Felix & Sofie op dinsdag 21 april 2015

An Evening with Sally Haslanger: Race, Gender and the (Im)possibility of Equality

Felix & Sofie is pleased to welcome Sally Haslanger, Professor of Philosophy and Director of Women's and Gender Studies at the Massachusetts Institute of Technology (MIT).

What does it mean to say race and gender are socially constructed? Why does it matter for social justice? At Felix & Sofie Professor Sally Haslanger will talk about her philosophy of social constructionism in relation to race and gender. Haslanger uses the term social construction to expose how social differences are sometimes masked. Some differences are taken to be natural differences whereas they are social differences. According to Haslanger, the supposed line between the natural and the social is of crucial importance for theories of justice: the “natural” is not as fixed as we might think,  and the “social” can be much more fixed than we imagined. She takes race and gender as an example and argues that they are positions within a structure of social relations. Her work emphasizes how differences between races and genders that are presumed to be natural are in fact the result of problematic interpretations and assumptions but with very real effects. Perceived or imagined physical differences give rise to social differences. Historically, women and minorities were thought to lack certain capacities by nature and as a result were not granted access to the same opportunities as white men.This is not to make a claim about the origins of gender and race, nor it is to make a stand in the nature vs nurture debate. Haslanger argues that by theorizing how gender and race fit within  structures of social relations, we are better able to identify forms of institutionalized and systemic racism and sexism, and to disrupt the reality of these social categories.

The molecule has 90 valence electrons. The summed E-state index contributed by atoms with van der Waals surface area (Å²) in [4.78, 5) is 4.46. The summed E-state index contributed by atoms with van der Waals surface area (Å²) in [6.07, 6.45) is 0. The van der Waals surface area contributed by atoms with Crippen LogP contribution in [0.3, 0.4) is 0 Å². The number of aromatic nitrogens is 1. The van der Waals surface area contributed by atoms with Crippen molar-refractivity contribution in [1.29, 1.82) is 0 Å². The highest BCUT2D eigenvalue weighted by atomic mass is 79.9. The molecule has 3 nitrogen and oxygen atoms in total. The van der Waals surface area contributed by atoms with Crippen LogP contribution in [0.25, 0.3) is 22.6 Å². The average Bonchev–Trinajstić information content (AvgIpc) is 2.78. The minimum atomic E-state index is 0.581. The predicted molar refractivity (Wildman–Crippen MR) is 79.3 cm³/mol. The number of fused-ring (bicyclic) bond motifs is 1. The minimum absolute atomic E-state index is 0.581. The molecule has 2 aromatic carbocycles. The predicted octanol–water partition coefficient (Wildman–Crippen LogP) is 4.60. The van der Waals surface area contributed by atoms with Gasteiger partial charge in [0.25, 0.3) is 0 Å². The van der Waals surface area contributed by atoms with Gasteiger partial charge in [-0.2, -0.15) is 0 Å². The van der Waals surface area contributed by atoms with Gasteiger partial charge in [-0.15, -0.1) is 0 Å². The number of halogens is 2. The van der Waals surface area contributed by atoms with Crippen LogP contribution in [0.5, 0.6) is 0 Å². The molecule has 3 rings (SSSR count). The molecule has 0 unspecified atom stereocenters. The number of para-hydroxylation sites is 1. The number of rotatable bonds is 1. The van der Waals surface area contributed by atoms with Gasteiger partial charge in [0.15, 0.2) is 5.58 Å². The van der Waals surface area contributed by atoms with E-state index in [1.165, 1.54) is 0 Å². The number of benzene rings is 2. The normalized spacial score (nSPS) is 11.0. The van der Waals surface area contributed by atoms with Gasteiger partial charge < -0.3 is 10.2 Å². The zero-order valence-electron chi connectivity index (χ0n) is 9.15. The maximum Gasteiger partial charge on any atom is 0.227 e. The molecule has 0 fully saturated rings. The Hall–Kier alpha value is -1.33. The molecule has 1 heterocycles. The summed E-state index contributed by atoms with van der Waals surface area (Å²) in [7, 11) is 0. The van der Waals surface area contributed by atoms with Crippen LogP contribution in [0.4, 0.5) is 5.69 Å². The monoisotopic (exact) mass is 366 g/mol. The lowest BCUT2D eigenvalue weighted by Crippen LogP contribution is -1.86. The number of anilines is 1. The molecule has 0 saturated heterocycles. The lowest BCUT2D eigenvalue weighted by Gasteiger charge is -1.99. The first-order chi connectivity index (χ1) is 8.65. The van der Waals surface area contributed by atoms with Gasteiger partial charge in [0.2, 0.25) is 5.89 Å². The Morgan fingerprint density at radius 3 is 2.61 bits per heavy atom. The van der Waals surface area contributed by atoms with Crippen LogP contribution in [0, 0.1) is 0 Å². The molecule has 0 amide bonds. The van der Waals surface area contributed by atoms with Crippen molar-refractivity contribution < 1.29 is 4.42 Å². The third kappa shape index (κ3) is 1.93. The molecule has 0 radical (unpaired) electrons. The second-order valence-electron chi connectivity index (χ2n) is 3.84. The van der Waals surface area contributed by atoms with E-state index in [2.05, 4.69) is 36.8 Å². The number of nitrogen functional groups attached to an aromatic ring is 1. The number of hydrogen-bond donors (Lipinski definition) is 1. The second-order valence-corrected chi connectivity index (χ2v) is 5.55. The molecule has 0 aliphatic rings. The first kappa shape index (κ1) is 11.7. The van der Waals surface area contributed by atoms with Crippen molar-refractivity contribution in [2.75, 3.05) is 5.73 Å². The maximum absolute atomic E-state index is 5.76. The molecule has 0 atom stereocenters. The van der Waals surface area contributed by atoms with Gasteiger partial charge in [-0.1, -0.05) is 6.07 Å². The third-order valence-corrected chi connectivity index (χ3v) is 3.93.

She will further talk about the need to resist the widespread philosophical denial of the reality of the social world, how we should think about our role in creating social reality, and what the political implications of her social constructivism are for social justice.

Program:

20.00 - 20.05: Opening
20.05 – 20.15: Poem by Kno’Ledge Cesare
20.15 - 20.45: Lecture by Sally Haslanger
20.45 – 21.00: Break
21.00 – 21.10: Essay by Mikki Stelder
21.10 – 21.40: Interview with Sally Haslanger
21.40 – 22.00: Q&A with Sally Haslanger

About Sally Haslinger

Sally Haslanger is Ford Professor of Philosophy and Director of Women's and Gender Studies at the Department of Linguistics and Philosophy at MIT. She is former President of the Eastern division of the American Philosophical Association, and has published widely on topics in metaphysics, epistemology and social and political philosophy. Haslanger's work in social and political philosophy has focused on accounts of the social construction of race and gender. Her work in feminist and race theory takes up issues in epistemology and metaphysics. Her latest book, Resisting Reality: Social Construction and Social Critique is a collection of essays on gender and race, and was awarded for outstanding scholarly work in the philosophy of the social sciences. Haslanger currently holds the Spinoza Chair at the University of Amsterdam, given to high-profile thinkers of our time.

About Kno'ledge Cesare

Kno'ledge Cesare is a spoken-word artist and poet, motivational speaker and an active member of the anti-racist Zwarte Piet is Racisme movement. He is also the founder of the Soul Rebel Movement which strives for unity and equality.

About Mikki Stelder

Mikki Stelder is a PhD candidate at the University of Amsterdam and a lecturer in gender and postcolonial theory at the School for New Dance Development. She is interested in critical approaches to research, teaching, and activism from queer feminist decolonial perspectives.

The program is presented by Patricia de Vries

 



Felix & Sofie is een initiatief van de Stichting An Sich, en wordt inhoudelijk en financieel ondersteund door haar donateurs, de VU Boekhandel, de uitgeverijen BoomSUN en Ambo Anthos, en de Universiteit van Amsterdam. | Contactgegevens